* Shredding is both entertainment and exercise. Materials should be shredded during your exercise period. Exercises that can be done while shredding include balancing on one foot, waiving fingers in the air and leg stretches. Make sure your shredder has a finger guard.

If these activities do not provide enough exercise, there's always the opportunity to run around the house with scissors in your hand. Although frowned upon by parents, I'm at an age where I can do this with impunity.

Dancing is not only permitted, but encouraged. Dancing is always an acceptable form of exercise, and uninhibited office dancing is the best. If you've got hardwood or concrete floors, try a little tap dancing to Sibelius' 2nd. Magic, pure magic.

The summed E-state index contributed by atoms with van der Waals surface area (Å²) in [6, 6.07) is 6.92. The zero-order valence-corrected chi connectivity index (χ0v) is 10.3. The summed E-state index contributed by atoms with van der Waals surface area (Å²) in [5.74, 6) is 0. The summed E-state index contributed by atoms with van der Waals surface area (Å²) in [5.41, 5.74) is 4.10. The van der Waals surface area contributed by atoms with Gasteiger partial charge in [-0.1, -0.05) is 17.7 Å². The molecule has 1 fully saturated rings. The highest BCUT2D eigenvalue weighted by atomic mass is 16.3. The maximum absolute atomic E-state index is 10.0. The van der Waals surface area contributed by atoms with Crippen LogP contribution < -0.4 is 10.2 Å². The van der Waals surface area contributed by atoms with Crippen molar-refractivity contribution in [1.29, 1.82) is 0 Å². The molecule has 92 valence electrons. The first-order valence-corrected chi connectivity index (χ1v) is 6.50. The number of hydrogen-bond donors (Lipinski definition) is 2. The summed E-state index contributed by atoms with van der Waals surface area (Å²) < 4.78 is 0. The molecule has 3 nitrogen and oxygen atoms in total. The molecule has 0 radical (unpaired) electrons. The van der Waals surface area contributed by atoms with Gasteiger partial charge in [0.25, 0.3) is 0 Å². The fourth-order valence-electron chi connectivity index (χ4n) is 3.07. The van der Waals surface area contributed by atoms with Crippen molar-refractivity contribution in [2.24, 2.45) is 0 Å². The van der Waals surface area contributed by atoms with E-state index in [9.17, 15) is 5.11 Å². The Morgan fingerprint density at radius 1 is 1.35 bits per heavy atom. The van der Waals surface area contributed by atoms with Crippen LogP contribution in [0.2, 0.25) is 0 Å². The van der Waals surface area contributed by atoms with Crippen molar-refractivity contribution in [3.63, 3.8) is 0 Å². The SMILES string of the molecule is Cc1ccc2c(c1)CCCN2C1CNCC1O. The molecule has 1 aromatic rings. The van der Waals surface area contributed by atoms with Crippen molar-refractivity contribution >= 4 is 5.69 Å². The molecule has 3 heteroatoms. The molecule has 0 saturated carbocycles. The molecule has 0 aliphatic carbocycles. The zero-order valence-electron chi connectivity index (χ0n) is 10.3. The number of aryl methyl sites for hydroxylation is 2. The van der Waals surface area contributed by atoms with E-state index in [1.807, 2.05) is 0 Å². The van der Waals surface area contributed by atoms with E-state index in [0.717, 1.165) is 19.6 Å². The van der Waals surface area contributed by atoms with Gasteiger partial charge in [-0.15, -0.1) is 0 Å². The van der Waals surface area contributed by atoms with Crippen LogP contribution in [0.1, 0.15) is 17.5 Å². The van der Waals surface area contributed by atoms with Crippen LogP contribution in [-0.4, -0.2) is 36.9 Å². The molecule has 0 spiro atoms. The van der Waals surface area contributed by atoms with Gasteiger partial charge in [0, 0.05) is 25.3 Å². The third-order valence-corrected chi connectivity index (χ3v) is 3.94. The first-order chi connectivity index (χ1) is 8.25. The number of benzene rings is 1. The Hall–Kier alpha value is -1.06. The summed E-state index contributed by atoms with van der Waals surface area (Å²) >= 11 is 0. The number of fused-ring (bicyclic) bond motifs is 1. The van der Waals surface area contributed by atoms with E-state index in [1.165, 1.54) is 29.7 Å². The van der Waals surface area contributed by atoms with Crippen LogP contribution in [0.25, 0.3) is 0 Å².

Mental exercises are also necessary while working at home, and I suggest juggling assignments and jumping to conclusions.

As you can see, if viewed in the proper light, home office activities can be fun and productive. Intraoffice communication is also very important. My golden retriever, Cheddar, and I have it down pat. Two thumps on the rug with his tail means either a cookie or outside duty calls. A whistle or two from me and the display of a plastic bag means a trip upstairs to deposit messages for my house mate. Key jiggling signals our daily trip to the post office, hopefully the bank and a walk.

The opportunities for office procedure improvement never cease. I purchased from "Pennally's Large Dog Opposing Thumbs." Although they fit Cheddar, and his keyboarding has become passable, he still refuses to use spell check. A dog out of water and all that jazz.

Hope springs eternal, though, and it's all in a day's work.